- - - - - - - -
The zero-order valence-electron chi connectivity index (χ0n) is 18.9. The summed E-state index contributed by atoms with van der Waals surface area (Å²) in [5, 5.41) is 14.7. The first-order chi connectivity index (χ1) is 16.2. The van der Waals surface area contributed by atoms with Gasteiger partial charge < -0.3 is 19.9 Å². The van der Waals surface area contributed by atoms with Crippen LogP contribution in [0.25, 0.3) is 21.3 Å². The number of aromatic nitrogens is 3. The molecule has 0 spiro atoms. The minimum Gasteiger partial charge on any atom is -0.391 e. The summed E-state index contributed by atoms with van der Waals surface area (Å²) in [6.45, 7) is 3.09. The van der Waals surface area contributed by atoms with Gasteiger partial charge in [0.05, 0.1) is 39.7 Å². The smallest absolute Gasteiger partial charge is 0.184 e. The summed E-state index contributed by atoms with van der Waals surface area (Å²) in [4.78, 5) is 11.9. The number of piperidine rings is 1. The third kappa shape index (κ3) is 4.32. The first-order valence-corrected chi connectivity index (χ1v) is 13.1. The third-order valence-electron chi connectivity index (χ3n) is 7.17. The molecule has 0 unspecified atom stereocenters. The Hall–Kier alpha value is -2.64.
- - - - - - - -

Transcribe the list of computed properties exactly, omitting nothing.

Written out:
The zero-order valence-electron chi connectivity index (χ0n) is 18.9. The summed E-state index contributed by atoms with van der Waals surface area (Å²) in [5, 5.41) is 14.7. The first-order chi connectivity index (χ1) is 16.2. The van der Waals surface area contributed by atoms with Gasteiger partial charge < -0.3 is 19.9 Å². The van der Waals surface area contributed by atoms with Crippen LogP contribution in [0.25, 0.3) is 21.3 Å². The number of aromatic nitrogens is 3. The molecule has 0 spiro atoms. The minimum Gasteiger partial charge on any atom is -0.391 e. The summed E-state index contributed by atoms with van der Waals surface area (Å²) in [6.45, 7) is 3.09. The van der Waals surface area contributed by atoms with Gasteiger partial charge in [0.05, 0.1) is 39.7 Å². The smallest absolute Gasteiger partial charge is 0.184 e. The summed E-state index contributed by atoms with van der Waals surface area (Å²) in [4.78, 5) is 11.9. The number of piperidine rings is 1. The third kappa shape index (κ3) is 4.32. The first-order valence-corrected chi connectivity index (χ1v) is 13.1. The third-order valence-electron chi connectivity index (χ3n) is 7.17. The molecule has 0 unspecified atom stereocenters. The Hall–Kier alpha value is -2.64.